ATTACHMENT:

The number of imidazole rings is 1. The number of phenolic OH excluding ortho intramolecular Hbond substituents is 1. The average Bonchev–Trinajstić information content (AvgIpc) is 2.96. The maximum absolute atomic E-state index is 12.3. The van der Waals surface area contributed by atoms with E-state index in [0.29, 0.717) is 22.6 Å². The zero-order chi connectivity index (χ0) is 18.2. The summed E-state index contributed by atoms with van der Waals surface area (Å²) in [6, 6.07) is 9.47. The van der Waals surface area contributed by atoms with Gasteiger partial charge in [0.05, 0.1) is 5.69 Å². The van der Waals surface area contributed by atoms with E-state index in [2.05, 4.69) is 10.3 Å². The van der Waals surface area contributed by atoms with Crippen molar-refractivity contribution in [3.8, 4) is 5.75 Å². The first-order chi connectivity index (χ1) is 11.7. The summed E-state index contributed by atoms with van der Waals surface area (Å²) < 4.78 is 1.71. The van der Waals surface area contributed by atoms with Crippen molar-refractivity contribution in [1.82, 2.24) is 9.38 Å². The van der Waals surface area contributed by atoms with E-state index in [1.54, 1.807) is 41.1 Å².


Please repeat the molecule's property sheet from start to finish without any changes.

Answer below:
The number of imidazole rings is 1. The number of phenolic OH excluding ortho intramolecular Hbond substituents is 1. The average Bonchev–Trinajstić information content (AvgIpc) is 2.96. The maximum absolute atomic E-state index is 12.3. The van der Waals surface area contributed by atoms with E-state index in [0.29, 0.717) is 22.6 Å². The zero-order chi connectivity index (χ0) is 18.2. The summed E-state index contributed by atoms with van der Waals surface area (Å²) in [6, 6.07) is 9.47. The van der Waals surface area contributed by atoms with Gasteiger partial charge in [0.05, 0.1) is 5.69 Å². The van der Waals surface area contributed by atoms with E-state index in [2.05, 4.69) is 10.3 Å². The van der Waals surface area contributed by atoms with Crippen molar-refractivity contribution in [3.8, 4) is 5.75 Å². The first-order chi connectivity index (χ1) is 11.7. The summed E-state index contributed by atoms with van der Waals surface area (Å²) < 4.78 is 1.71. The van der Waals surface area contributed by atoms with Crippen molar-refractivity contribution in [1.82, 2.24) is 9.38 Å². The van der Waals surface area contributed by atoms with E-state index in [1.54, 1.807) is 41.1 Å².